4th November ’19 – North Cotswold Hunt

* suspected bagged / trapped fox found near hunt meet * hunt trespass on land and struggle to control hounds *

We had a late-night tip-off that the hunt may be meeting in Willersey, so we headed out early to get inland in the area. As the hunt headed off from Downrip Farm just after midday (Mondays are late meets) hounds started to speak but were rated off a scent by hunt members and taken quickly west, out the back of the farm, followed by one sab. As hounds went into cry and went at speed inland, hunt staff failing to get in front of them as some of the pack headed closer to the A44, the other sab called and said that she had spotted a disoriented fox in a field next to the farm. The fox had his tongue hanging out and looked exhausted and was unsure of where he was…

… we have sent this footage to several people with a lot of experience with fox behaviour and the following theories came back:

1. fox has been hunted for hours already and is exhausted and dehydrated and out of his territory (as the hunt had just left the meet this isn’t the case)

2. this is a bagged fox, released in the area prior to the meet

3. experienced anti-hunt monitors who have gone undercover in the past told us of examples where pest-controllers have trapped foxes for people, given them the option of killing the fox or giving them a chance to live in the countryside and then have released them where they know their mates will be hunting later in the day

With no other injuries, collision with a vehicle and concussion can most likely be ruled out, so this leaves a lot of suspicion as to where a dehydrated and disorientated fox would come from… when foxes know their territory, particularly when hounds are speaking nearby, they will run with their heads down, knowing where they’re going, not looking around with their heads up and trying to find a way to go.

Back with the hounds and hunt staff struggled to gain control of the pack, but the majority were encouraged on towards a covert. Sab arrived and realised that a gate into the field where hounds were hunting and being encouraged on had been nailed shut. When the hunt met at Downrip in early September a landowner had been telling the terriermen off for trespass… this was the same land – the hunt were trespassing again. A fox escaped from the wood and hunt staff made vague attempts to gather the pack.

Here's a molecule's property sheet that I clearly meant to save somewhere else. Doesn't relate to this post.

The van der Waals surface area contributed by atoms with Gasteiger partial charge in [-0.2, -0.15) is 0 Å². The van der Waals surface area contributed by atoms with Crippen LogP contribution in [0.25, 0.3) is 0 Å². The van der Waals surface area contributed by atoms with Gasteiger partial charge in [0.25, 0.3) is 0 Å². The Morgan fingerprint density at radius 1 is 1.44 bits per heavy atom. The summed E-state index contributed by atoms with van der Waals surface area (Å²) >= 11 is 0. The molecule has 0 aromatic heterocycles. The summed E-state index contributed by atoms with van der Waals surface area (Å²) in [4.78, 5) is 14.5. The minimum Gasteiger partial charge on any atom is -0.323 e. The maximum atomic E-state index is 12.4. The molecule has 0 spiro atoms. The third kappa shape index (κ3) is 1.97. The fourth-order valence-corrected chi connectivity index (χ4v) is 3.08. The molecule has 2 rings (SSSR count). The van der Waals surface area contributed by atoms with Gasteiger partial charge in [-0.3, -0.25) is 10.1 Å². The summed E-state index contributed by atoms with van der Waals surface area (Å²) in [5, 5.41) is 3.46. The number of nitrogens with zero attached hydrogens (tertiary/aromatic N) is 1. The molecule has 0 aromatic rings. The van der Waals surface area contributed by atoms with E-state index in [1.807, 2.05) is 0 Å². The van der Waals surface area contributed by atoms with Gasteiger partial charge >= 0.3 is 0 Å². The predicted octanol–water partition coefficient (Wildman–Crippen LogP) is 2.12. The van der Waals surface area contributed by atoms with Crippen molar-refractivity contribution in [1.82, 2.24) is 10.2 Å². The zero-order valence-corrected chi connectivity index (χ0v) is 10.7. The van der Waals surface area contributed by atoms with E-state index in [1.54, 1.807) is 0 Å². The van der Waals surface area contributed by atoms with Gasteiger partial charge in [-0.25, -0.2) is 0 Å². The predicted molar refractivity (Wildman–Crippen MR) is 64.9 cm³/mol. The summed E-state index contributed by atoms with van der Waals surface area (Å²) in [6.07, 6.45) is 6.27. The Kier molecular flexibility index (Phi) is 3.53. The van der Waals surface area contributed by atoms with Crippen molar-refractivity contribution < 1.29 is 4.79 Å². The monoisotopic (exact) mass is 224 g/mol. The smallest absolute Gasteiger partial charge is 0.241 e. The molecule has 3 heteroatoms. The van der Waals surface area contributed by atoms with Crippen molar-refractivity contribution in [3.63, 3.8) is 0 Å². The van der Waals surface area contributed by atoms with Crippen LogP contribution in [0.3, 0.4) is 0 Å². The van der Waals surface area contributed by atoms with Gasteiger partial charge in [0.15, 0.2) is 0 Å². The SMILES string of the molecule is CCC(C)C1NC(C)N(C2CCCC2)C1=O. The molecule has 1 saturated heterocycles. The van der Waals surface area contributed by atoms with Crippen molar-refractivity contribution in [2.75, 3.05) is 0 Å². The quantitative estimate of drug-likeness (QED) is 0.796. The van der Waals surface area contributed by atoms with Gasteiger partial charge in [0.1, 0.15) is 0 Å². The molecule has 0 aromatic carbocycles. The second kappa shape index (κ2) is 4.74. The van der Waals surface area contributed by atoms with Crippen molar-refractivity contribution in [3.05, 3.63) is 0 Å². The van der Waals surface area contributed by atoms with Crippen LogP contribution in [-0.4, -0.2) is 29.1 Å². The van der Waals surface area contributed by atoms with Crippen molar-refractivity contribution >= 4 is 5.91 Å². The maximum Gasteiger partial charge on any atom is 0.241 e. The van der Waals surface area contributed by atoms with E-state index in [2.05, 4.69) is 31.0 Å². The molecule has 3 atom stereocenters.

There are many reasons landowners may not want the hunt on their land, not all are anti-hunt (as we saw last week when the NCH trespassed near Mocho Farm). Dairy / beef farms may have bTB, other diseases may be present, pregnant sheep, sick animals, crop or wildflower growing, just not wanting a wet field ripped up by horses, hounds and quads. The arrogance of this hunt is clear to locals in their hunt country. Whatever the landowner’s reason for not wanting the hunt on their land, if they’re reading this or anyone knows them, contact @Hounds Off for advice.

The pack was gathered and the hunt rode off at speed – there’s no point being far behind them, so sab crossed the road and intercepted them, to huntsman’s surprise, around 20 minutes later. She stayed with the hunt while they hunted towards and on to a disused railway, picking up on the scents of several deer and a couple of foxes. Both sabs were now present in the area, until the hunt packed up just after 3pm, 2 non-road-legal quadbikes filmed, overloaded and on the public roads with the hunt.

If you like what we do, please like and share our posts and page and, if you can spare a few quid towards fuel and eqipment costs, chuck them our way via paypal.me/threecountiessabs (or PM us for bank details, etc).

Thank you to all our supporters and those available to give advice, lifts, etc. last-minute!

Leave a Reply

Your email address will not be published. Required fields are marked *